I met this rad guy this one time at a show in Crowley. He stood out mostly because he stood at the front of the stage, belting out tunes to a near deadened crowd. This zombified Louisiana bar sat and listened to this loud band seemingly out of place. The Popscene, whom they referenced themselves as, hammered out some cover songs, of which I remember Blur and the Gorillaz, but the Crowley crowd wasn’t having it. I suspect many of patrons couldn’t tell the covers apart from what was the band’s originals. Not the best musical connoisseurs here.
The blame did not fall on the band. They were on point. They were tight. They were fun. It was the crowd that doesn’t have an ear. Through the alcohol, their eardrums must have been confused.
“Why isn’t this band playing cajun/country music. I’m drinking exports not imports, damn it. Keep that indie bullshit in England.” Of course, I only imagine the bar-goers saying this, as they peer 90 degrees over their shoulder in the direction of the stage briefly before losing interest to face the light-box again. I’d have been happy if someone would have belted out, “Freebird!” No such shouts came.
The Popscene played for an hour or so. I always enjoy seeing a band play and do their thing in the face of such a non-compliant audience. Sometimes awkward, I will admit, but I’ve always giggled at such a thing. I don’t mean that they bombed, either. But it was: casual rebellion. When it comes to change, such a conservative bunch usually and fundamentally gets nervous as though threatened. Those who are have harbored such frictions have a certain resolve to themselves. This I saw. This band threatened the patron’s Saturday night beer-guzzling, TV-face-fucking as per usual. Forcing the audience’s earholes to hear foreign tones, they played their set until it was done.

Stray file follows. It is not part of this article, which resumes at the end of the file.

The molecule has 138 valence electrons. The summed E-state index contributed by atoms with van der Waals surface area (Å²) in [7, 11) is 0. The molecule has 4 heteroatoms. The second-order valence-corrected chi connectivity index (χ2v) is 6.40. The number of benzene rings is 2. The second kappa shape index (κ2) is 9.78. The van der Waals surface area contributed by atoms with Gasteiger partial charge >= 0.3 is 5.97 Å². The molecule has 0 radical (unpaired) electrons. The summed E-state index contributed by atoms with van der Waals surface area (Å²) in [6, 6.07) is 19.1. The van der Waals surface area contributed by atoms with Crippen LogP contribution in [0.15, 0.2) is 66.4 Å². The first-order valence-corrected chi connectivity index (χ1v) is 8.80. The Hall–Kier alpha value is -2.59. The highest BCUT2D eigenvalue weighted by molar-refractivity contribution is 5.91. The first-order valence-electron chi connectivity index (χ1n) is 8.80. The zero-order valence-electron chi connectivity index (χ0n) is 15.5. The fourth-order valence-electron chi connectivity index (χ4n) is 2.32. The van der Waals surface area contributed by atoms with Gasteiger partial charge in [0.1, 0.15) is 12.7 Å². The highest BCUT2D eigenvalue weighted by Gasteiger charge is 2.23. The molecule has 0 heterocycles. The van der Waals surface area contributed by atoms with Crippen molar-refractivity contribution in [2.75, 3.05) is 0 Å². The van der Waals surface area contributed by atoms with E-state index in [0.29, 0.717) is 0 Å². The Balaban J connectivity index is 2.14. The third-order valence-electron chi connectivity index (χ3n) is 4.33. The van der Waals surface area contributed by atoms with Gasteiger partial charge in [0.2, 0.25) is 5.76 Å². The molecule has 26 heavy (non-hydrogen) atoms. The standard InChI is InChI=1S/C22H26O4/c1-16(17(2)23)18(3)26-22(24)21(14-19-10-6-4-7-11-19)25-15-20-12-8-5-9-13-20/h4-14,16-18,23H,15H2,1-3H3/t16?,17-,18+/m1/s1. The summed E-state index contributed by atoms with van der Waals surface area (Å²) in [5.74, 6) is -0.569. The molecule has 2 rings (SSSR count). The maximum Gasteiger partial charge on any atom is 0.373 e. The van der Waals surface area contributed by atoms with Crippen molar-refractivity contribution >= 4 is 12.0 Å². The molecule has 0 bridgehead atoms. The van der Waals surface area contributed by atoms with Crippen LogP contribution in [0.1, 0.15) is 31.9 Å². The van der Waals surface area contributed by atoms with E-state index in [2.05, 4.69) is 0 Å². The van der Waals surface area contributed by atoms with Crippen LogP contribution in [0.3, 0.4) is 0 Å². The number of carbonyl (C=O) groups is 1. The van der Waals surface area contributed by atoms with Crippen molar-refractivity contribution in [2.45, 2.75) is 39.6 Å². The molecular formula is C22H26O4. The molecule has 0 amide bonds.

We swapped. Our turn, now. Our turn proved to get a reaction much like The Popscene received.
“How you guys doing tonight?!” Nada.
One of the bartenders brought us, The Wanderer’s Drift, our own Coors Light beer, during our first song, as if to offer a silent plea, “can you guys play anything we know, please?” Beer is usually given as partial payment here in Louisiana. Beer is currency.
I drank which is probably why I don’t remember much of us playing. But I reckon, we did. Right through our own set. I’ve always played originals, not that I have anything against covers, I just don’t hear them as easy. This night we performed ended up, by chance, being on Daylight Savings. So, by the end of our set, the time had shifted and we had to start mentally scrambling for an extra hour of material.
We didn’t have anymore. And before you say, ‘just play some more’, I’m never really enthusiastic about playing a song I haven’t practiced. Josh with The Popscene (that rad guy at the front of the stage) came up to the stage and wanted to know if we would like to jam.
Now, here I must admit. I have no intentions of playing a show that isn’t well practiced and tight. I will simply say no thanks, if I’m not ready. But, even though I am reserved in what I play in front of people, a secret musical fetish cowers behind my eyes. I have two modes of playing on stage: rehearsed performance and improvisation. Unfortunately, the middle ground feels too uncomfortable. So, when Josh asked if we would like to jam (improv), I jumped at responding: